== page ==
Sound — 6
Breaking Benjamin formed in 1998, in Pennsylvania. There were several lineup changes throughout the band's history, though the most dramatic occurred because of the release of the greatest hits album, "Shallow Bay: The Best of Breaking Benjamin," which was released by the other members of the band without Benjamin Burnley's sign off. Benjamin responded by firing Aaron Fink and Mark Klepaski and suing them for monetary damages, as well as for the legal rights the name Breaking Benjamin. The current members of the band were recruited for the new album in 2014. Aaron Bruch (bass, backing vocals), Keith Wallen (rhythm guitar, backing vocals), Jason Rauch (lead guitar), and Shaun Foist (drums and programming) joined Benjamin Burnley in the lineup and each recorded their parts on the album, though the album was almost exclusively written by Burnley before he had completed bringing new members into the fold. "Dark Before Dawn" includes 12 tracks and has a runtime of approximately 42 minutes. Three singles have been released preceding the album release - "Failure" was released as the lead single in March, "Angels Fall" was released as the second single in April, and "Defeated" was released in May. The album doesn't sound significantly different from Breaking Benjamin's previous albums, with the biggest difference being the backing vocals are noticeably better than on previous releases.
The album opens up with the track, "Dark," which is predominantly built around creating an ambience - it is just over 2 minutes, and doesn't really have any lyrics, just some sampled audio and some "aahs" for the vocals. The lead single, "Failure" is the next track up, which opens up with a twisty little hard rock riff, which reminds me of some older Papa Roach for some reason I can't quit put my finger on. The lyrics are somewhere between abstract and narrative, and tell an interesting story. Next up is the second single from the album, "Angels Fall," which (at parts) reminds me very strongly of "Save Yourself" by Stabbing Westward. Ultimately, what sets this song apart from "Save Yourself" is that it is less enthusiastic and has an adult contemporary vibe to it. "Breaking the Silence" is the next track up, and this is a heavier song than previous tracks on the album. The heavier backing vocals on this track are one of the key elements that set this apart from other tracks. "Hollow" has a riff that is somewhat reminiscent of the riff I remarked on from the single, "Failure." "Close to Heaven" reminds me a little bit of a Queen song - "Who Wants to Live Forever" in parts. It is hard for new music, especially with rock and hard rock, to avoid sounding derivative of other existing rock and hard rock, but I find several places on this album where that is too close to the surface. In Breaking Benjamin's defense, the song does take some turns and doesn't stay in that vibe for the entire track on "Close to Heaven" - it actually gets a little bit better during parts of the second half of the song. "Bury Me Alive" has a few moments where it sounds a little bit like 311, but it passes pretty quickly - this song actually has a lot of potential, and I'm betting it is killer when played live. "Never Again" does some interesting things with how it builds up, and what is going on with the lead guitar with the track. "The Great Divide" is probably my favorite track on the album, just based on the way the verses are handled. There are a few things that go on during the choruses, and briefly when the rhythm is kind of going back and doing the same type of riffing from "Failure" and "Hollow," which detract from the song. "Ashes of Eden" is a slower, quieter love song, but in a lot of ways it reminds me of a pop punk love song if it was played in a minor key. Next up, we have the single, "Defeated," which is a slower track and more of a ballad about no longer being defeated, etc. The album closes out with the track, "Dawn," which is mostly centered around creating a certain ambience, much like the track "Dark" that opens the album. I'm not completely happy with two of the tracks essentially being devoted to just bookending the album. They were okay, and I actually enjoyed them musically, but they're too short to think of as songs and should have either been fleshed out, or built into the surrounding songs. Also, there were too many moments that were too obviously derivative of other existing popular music.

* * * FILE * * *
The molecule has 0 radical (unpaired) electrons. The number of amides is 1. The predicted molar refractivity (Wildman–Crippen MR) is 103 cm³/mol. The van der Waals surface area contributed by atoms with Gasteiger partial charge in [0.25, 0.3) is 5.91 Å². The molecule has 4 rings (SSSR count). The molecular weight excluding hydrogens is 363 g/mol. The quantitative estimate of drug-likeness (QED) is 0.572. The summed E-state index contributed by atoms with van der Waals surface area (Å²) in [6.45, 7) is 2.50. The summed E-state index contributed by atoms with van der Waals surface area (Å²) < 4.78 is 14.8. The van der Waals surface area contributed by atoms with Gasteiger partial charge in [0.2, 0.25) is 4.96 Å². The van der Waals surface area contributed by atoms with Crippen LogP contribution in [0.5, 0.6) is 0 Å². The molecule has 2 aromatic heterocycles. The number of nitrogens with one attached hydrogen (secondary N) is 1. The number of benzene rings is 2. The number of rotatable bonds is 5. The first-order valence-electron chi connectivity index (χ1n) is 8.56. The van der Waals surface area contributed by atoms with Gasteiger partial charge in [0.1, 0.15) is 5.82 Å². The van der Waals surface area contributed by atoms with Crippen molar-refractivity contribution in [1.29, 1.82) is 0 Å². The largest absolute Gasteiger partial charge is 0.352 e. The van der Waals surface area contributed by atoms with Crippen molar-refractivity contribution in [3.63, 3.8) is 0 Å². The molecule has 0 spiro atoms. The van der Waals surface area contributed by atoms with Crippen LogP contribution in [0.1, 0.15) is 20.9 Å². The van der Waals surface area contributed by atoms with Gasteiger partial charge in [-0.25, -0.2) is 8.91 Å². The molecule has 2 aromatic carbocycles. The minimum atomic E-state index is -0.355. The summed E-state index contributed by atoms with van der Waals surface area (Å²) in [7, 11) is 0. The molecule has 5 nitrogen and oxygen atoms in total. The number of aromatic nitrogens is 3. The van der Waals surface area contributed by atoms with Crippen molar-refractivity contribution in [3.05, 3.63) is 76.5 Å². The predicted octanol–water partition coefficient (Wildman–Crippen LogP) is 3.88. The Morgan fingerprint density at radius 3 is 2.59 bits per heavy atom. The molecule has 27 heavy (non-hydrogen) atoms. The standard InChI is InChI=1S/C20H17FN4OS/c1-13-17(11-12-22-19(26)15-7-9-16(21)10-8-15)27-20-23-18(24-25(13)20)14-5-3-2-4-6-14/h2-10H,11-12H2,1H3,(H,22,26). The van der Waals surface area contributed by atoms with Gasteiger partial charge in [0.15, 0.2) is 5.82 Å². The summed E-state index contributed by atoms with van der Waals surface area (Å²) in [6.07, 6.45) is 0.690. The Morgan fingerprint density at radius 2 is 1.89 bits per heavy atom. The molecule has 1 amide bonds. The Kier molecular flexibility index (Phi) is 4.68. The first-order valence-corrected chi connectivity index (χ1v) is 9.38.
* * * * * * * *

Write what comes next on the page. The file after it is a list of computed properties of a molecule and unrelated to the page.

Lyrics — 7
Benjamin Burnley is still running the show, or even more so now than on previous releases. His vocals are still definitely on par with their earlier releases, but his support on backing vocals from Aaron Bruch and Keith Wallen help to push the vocals to the next level. The vocals used on the album are probably over 95% clean vanilla vocals, but that just helps add emphasis when screaming, or even very occasional weird processing, are used for the vocals. The lyrics tend to gravitate somewhere between narrative and abstract. As a sample of the album lyrics, here are some lyrics from the track, "Life will come our way/ It has only just begun/ The world will die alone/ The frail will fall below/ Time will take our place/ We return it back to one/ The calm before the cold/ The long and lonely road/ Look for the light that leads me home/ Tired of feeling lost, tired of letting go/ Tear the whole world down, tear the whole world down/ Failure."
Overall Impression — 7
I have to be honest - I was excited about this album. I was excited because this was the first album from Breaking Benjamin in years, and I had nothing but high expectations from the new members. There were no specific big let downs from any one member or their performance, but the end products just weren't working for me, except for a few moments here and there, and a few complete songs. "The Great Divide" was definitely my favorite track on the album.